Slice of Life: Song of the Butterflies

A few weeks ago, I came around the corner in my hallway and this greeted me:

“These butterflies are so beautiful!”I said to the teacher. “They deserve to have poems written about them.” She agreed and invited me into her class to help her students write butterfly poems.

Laura Shovan’s fabulous onomatopoeia lesson was a great inspiration, but I wanted to focus the kids on the movement of butterflies. I found this poem, from Nibble, Nibble by Margaret Wise Brown, to get them thinking.

“Song of the Bunnies”

Bunnies zip
And bunnies zoom
Bunnies sometimes sleep tip noon

Zoom

    Zoom

        Zoom

            Zoom

All through the afternoon

Zoom   Zoom   Zoom

This is the song of the bunnies.

After reading the poem several times, I asked the kids to close their eyes and imagine being a butterfly and think about how they would move. After a minute or two, they shared words with a partner, then we made a list. Several words from the bunny poem were shared, but they came up with great movement words, too. We brainstormed color words, adjectives, and they even came up with some similes.

Working together, we created this poem:

Butterflies float.
Butterflies glide.
Light as a feather,
blue as the sky.
Perched on a daffodil,
sipping sweet nectar.
Me, oh my!

After we were happy with the class poem, they set out to write their own butterfly poems. Some were having trouble getting started, so I suggested “Things to do if you are a butterfly…” as a prompt. (Thank you, Elaine Magliaro!)

Here are a few student poems:

If You Were a Butterfly…

If you were a butterfly, what would you do?
Would you glide like a bird,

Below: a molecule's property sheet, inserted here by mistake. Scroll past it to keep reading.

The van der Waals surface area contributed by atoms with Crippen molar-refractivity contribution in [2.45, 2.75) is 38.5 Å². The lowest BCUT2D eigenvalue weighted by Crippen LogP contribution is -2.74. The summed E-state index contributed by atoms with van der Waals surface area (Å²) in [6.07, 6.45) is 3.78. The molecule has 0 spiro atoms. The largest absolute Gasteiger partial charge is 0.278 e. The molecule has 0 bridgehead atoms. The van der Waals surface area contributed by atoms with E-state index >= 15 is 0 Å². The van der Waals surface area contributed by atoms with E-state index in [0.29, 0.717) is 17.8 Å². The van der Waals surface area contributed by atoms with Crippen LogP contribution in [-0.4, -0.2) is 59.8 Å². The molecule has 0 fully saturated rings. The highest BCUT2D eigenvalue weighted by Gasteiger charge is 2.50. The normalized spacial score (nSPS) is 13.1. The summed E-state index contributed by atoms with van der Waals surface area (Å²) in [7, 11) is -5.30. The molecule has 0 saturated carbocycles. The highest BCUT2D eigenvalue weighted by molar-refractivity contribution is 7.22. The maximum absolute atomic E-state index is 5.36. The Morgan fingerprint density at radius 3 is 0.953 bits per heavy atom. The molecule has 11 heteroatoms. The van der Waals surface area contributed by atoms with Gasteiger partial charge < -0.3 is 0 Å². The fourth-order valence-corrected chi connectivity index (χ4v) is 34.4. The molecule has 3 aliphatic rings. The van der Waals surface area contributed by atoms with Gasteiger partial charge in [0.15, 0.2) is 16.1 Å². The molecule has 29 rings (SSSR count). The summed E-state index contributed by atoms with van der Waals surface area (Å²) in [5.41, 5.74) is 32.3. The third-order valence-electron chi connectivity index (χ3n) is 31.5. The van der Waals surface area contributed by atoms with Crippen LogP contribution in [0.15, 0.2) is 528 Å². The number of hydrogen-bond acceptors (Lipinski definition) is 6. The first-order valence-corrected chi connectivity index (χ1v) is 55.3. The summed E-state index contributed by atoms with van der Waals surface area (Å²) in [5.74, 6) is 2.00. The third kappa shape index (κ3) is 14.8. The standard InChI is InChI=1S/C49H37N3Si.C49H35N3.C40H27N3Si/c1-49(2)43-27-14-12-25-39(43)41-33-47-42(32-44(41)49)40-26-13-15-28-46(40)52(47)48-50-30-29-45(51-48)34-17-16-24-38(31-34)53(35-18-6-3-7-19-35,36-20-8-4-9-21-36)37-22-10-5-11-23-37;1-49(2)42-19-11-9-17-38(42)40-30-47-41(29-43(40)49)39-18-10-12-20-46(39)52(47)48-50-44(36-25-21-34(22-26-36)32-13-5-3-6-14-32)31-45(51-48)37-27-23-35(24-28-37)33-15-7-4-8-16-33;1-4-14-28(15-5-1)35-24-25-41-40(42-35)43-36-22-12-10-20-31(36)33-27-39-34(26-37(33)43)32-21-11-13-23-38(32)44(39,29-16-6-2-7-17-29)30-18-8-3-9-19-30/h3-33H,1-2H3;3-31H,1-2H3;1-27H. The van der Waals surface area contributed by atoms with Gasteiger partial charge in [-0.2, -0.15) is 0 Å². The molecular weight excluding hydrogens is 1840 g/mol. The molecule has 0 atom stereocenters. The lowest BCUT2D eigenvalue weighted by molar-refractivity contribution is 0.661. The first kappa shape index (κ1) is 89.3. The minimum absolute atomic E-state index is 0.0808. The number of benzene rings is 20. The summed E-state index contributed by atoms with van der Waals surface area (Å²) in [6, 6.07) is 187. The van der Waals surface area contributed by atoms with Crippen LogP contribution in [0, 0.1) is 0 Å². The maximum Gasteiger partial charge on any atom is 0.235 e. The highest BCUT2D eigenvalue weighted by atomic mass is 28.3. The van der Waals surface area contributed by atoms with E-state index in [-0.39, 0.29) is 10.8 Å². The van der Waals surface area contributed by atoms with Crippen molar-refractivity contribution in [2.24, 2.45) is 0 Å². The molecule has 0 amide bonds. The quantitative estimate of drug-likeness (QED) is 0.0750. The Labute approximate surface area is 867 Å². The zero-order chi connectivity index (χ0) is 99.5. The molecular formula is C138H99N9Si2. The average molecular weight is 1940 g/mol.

or sail like a fly?
Or would you sip nectar,
just like a bee?

by C.B.

Butterflies

Butterflies flap,
butterflies flip,
light as a leaf,
nice and sweet,
red, blue, pink, and orange.
I love butterflies.
Do you?

by I.V.

Colorful butterflies
zip and zoom
they float and flutter
diving for food,
sipping nectar.
Mmmmmm!

by E.O.

I am a chrysalis.
I look like I’m sleeping,
but I am changing,
waiting for my wings.

by Z.J.

If you are a butterfly
you can fly high
in the sky.
You can have
colorful wings, too.
You can find a daffodil
to get nectar.
Mmmmmm.

by K.H.

Little butterflies.
Colorful butterflies,
flutter butterflies,
spying for daffodils,
feeling the wind
on its wings.
Using its proboscis.
Mmmmm.

by L.O.

Here is the door now, with all the butterflies and their poem:

 Thank you also to StaceyBetsyBeth, KathleenDeb, MelanieLisa and Lanny for creating this community and providing this space for teachers and others to share their stories each Tuesday. Be sure to visit Two Writing Teachers to read more Slice of Life posts.

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12 thoughts on “Slice of Life: Song of the Butterflies

  1. You took the first step after seeing that fabulous door, and created even more, Catherine. How wonderful the poems are and I love the smaller “first” one too.

    Like

  2. Love all these poems!!! Tell Z.J. I especialy love his poem and the final 2 lines:
    but I am changing,
    waiting for my wings.
    Tell him/her I printed it out and hung it up to read again and again. It reminds me to stay hopeful, something I need reminding to do at times. Thanks for sharing!

    Liked by 1 person

  3. This is great! I especially liked that the teacher invited you in to help with writing of the poems, a mentor text was used, and the results were fantastic! I especially like the one about the Chrysalis. I am somewhat of a monarch expert, having worked to conserve their habitat and migration for over the last 13 years! The Chrysalis poem caputred the changes during the life cycle beautifully. And you reminded me that I still need to post some of my student’s color poems! Thanks.

    Liked by 1 person

  4. I can hear the flutter of first grade poets as they write about butterflies. What a great lesson! Their poems are wonderful. I love the use of the word proboscis.

    Liked by 1 person

  5. What lovely poetry they crafted to accompany those gorgeous butterflies. Well done! I just did the same thing with spring flowers my students painted in art class. I hung them up and, as lovely as they were, something was missing. Poetry! 🙂

    Liked by 1 person

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